The construction of the new M&S building is expected to release just under 40,000 tonnes of CO2 into the atmosphere. Carbon emissions released today have a larger environmental impact compared with those released in the future, such as through a building’s operational use, because today’s emissions are in the atmosphere and contributing to global warming for longer. Therefore, major new sources of emissions such as the construction of this proposed scheme are particularly damaging.
Our recent publication, Departing Stores, shows that, as our shopping habits change, so too can our landmark department stores. With imagination and determination, these “cathedrals of commerce” can once again contribute to the life and vitality that our high streets are crying out for, while telling the rich and opulent history of a century of trade. The M&S campaign demonstrates how vulnerable these buildings are and how much public affection there is for them.
Examples raised at the inquiry such as IKEA moving into Top Shop at Oxford Circus, or three former department stores on Oxford Street – Debenhams, House of Fraser and John Lewis – all converting retail space no longer needed into new office space, shows how adaptable these buildings can be.
Demolition must be the last rather than the first resort. This inquiry offered the opportunity to provide a landmark decision that catches up with public opinion and one that could change the course of construction.
Henrietta Billings MRTPI is director of SAVE Britain’s Heritage
Rebuild: Why replacement is the more sustainable option
We walked the M&S Marble Arch site with the inspector at the start of the planning inquiry last month. The visit helped to explain why we are proposing to replace rather than refurbish the buildings on the site.
The inspector saw an existing retail environment that is heavily constrained: chaotic and confusing for customers, arranged over five poorly-connected floors in three separate buildings. None of these buildings were originally designed for their present function.
Servicing this space, with its nine cores and 10 separate storage spaces, is hugely challenging. The Marble Arch store is not performing and, unless the site can be redeveloped, M&S has been very clear that they will close it. Retail has got tougher with online competition and high streets need to enhance their offer to compete. Yet decline is not inevitable – new investment at the eastern end of Oxford Street has seen its fortunes rise.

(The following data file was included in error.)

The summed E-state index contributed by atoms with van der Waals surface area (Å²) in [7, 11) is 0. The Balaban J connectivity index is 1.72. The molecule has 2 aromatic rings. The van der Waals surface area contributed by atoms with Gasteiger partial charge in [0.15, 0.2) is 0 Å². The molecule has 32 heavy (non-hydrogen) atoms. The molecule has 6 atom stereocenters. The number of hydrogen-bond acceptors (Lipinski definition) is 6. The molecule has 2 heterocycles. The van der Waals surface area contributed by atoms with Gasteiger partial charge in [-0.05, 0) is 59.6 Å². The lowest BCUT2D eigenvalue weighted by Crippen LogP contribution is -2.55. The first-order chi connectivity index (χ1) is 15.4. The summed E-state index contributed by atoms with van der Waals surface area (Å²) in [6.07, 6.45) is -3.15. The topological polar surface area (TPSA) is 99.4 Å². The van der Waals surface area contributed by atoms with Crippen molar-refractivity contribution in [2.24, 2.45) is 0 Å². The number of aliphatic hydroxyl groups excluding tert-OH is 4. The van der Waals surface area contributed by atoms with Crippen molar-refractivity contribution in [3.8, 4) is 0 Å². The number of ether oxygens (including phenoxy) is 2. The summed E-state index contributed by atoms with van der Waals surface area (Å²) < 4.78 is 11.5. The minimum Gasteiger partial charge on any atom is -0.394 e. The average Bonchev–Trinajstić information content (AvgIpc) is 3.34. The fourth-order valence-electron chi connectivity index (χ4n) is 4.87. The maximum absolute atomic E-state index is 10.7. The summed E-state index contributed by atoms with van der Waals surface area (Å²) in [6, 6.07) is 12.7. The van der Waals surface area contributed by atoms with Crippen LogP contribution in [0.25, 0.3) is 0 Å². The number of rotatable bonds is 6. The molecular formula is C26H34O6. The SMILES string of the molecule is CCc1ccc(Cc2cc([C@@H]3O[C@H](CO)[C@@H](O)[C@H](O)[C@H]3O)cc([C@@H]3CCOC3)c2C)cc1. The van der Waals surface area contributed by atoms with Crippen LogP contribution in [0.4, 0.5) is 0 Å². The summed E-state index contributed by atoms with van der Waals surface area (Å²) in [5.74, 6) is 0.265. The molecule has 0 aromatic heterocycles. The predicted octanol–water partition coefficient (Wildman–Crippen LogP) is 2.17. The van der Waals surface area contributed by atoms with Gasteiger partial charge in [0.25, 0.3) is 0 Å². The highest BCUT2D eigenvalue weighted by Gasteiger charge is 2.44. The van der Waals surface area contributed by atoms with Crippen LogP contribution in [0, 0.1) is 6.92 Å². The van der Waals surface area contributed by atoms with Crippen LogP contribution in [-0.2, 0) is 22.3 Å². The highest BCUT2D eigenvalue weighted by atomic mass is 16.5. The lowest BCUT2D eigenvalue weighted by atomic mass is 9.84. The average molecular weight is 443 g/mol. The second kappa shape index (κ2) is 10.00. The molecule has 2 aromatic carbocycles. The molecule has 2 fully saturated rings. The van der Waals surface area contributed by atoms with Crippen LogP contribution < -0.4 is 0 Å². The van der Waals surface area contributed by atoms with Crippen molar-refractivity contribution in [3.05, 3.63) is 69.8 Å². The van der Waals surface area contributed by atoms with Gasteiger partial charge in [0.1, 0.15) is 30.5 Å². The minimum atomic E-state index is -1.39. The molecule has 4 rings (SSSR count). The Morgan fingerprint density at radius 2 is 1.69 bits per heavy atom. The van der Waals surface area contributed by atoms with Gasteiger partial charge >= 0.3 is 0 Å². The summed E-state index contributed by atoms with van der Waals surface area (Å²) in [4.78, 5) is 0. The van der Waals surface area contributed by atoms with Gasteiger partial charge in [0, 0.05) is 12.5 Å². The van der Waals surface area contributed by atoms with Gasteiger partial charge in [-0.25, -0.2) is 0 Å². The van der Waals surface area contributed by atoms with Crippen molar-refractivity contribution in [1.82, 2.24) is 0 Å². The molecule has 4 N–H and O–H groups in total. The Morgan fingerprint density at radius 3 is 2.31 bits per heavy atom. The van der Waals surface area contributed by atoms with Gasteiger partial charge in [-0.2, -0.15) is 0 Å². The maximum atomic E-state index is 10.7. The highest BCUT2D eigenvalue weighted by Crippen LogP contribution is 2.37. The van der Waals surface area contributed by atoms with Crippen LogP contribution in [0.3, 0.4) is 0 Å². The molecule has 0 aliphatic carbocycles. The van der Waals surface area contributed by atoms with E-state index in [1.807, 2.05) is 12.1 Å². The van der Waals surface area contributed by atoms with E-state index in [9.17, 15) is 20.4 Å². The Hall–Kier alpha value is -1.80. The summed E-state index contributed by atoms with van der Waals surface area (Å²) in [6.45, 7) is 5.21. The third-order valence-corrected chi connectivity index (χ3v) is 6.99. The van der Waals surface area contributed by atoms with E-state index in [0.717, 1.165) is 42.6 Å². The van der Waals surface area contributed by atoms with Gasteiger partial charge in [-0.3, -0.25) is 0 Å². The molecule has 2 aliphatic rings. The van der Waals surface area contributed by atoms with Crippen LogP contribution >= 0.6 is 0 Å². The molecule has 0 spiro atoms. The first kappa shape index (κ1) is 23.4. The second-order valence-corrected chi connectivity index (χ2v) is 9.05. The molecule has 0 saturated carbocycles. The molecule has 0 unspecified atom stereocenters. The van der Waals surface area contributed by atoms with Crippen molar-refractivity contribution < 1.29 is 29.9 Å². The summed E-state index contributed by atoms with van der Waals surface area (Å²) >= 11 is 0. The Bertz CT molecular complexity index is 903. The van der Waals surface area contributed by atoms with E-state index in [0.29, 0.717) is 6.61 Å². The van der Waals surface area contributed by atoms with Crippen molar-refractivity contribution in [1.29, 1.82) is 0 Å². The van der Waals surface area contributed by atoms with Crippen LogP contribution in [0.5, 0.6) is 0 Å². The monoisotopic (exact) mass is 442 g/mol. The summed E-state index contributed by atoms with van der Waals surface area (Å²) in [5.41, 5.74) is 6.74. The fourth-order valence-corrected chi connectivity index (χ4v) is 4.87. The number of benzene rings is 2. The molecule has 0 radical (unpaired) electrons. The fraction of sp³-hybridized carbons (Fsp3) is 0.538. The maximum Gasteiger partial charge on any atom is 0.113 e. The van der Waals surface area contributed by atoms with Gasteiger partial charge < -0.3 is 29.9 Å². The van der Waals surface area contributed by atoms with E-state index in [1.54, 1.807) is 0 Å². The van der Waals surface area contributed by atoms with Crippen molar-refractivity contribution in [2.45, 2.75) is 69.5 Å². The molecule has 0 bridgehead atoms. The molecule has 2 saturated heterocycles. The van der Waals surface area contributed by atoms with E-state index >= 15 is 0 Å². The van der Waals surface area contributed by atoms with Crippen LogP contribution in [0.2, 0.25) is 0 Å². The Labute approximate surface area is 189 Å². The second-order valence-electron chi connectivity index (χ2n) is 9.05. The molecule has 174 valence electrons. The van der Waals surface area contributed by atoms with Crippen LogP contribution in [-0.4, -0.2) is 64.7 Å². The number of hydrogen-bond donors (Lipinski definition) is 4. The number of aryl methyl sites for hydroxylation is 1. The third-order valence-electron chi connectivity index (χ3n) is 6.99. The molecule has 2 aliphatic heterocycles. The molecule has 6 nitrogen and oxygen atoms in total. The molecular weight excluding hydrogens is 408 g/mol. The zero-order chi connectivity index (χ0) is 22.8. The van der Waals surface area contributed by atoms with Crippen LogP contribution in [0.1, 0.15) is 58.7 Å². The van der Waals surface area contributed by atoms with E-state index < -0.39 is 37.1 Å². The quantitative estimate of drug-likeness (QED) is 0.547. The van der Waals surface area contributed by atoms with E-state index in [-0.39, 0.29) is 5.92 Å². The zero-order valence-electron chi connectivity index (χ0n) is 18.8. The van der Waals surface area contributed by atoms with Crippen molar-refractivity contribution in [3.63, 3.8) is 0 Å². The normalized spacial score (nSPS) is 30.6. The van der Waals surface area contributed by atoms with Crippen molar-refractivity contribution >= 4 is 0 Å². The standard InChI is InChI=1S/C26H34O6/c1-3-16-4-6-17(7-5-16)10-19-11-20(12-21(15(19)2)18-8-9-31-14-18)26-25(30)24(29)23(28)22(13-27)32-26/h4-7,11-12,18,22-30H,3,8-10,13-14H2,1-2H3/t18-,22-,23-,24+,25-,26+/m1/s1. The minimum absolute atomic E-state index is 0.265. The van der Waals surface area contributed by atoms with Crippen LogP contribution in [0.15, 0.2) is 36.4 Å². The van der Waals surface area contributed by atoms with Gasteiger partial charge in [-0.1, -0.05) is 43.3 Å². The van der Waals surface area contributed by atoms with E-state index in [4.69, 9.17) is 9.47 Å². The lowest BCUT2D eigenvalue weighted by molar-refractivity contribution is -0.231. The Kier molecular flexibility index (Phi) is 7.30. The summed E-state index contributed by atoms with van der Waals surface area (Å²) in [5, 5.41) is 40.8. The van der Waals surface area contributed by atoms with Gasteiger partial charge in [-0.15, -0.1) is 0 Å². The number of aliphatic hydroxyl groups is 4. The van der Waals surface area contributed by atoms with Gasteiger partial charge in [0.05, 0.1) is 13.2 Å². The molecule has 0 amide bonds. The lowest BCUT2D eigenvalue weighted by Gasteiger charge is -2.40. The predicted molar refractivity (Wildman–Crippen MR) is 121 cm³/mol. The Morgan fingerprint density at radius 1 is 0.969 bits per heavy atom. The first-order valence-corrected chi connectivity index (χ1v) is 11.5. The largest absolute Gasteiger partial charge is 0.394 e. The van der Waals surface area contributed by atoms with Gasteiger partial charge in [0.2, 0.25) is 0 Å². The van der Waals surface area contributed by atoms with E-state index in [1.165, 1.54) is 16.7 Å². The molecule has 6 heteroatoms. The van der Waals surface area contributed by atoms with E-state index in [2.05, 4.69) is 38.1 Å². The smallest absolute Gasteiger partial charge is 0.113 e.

Our plans at Marble Arch will halt the decline at the western end of the street. Selfridges and the other retailing neighbours agree and wrote in strong support of the proposals.
The quality, character and inherent structural constraints of the disparate collection of buildings on the site severely impacts their refurbishment potential. They date from 1930, 1970 and 1985.
The 1930s Orchard House occupies only a third of the site and has been rejected for listing and excluded from any of the three conservation areas that surround the site. The neighbouring buildings, Neale House and 23 Orchard Street, are both of exceptionally poor quality and detract from the setting of the grade II* listed Selfridges and surrounding conservation areas.
A site visit here really brings home the poor quality of the environment created by the existing buildings for pedestrians. A low undercroft on Orchard Street was described by a SAVE witness as “unpleasant” and the dire, service-dominated rear on Granville Place makes no positive contribution to the public realm.
Our new-build proposals would transform this unacceptable condition by consolidating servicing discretely and safely to the north of the site and demolishing the poor quality 1970s bridge over Portman Mews. This allows us to create a landscaped square space in Granville Place and to restore historic permeability across the site to Orchard Street through a new top-lit galleria.
On Orchard Street, the undercroft is swept away, and a broad pavement created by setting the new building line back from that of the existing buildings, with new trees and space to enjoy open views to Selfridges. On any view, these are significant benefits to the quality of place.
These important enhancements to the public realm cannot be delivered through a refurbishment of the existing buildings. You cannot relocate the servicing as the existing ground floor level is too low and, even if the whole first floor was removed, you would still also need to take out three cores and nine structural columns to form the service yard.
As a practice, we refurbish in preference to replace where appropriate… The nature of the requirements for the site and of the existing buildings must, however, inform the correct approach
Nor could you restore the east-west link as the route is blocked by the existing central core (and the quality of the space with the low ground floor would be more of a tunnel than a galleria). Nor, indeed, could you remove the undercroft on Orchard Street because the existing facade line leaves an inadequate pavement width.
The site visit took us on to view David Chipperfield’s modernisation recently completed at the eastern end of Selfridges. Here we were able to experience beautiful 5m-high spaces, regular open column grids and great daylight. These are all the characteristics delivered by our new store proposals for M&S and all entirely precluded by the low ceilings, dense column grids and other constraints of the existing buildings on the site today.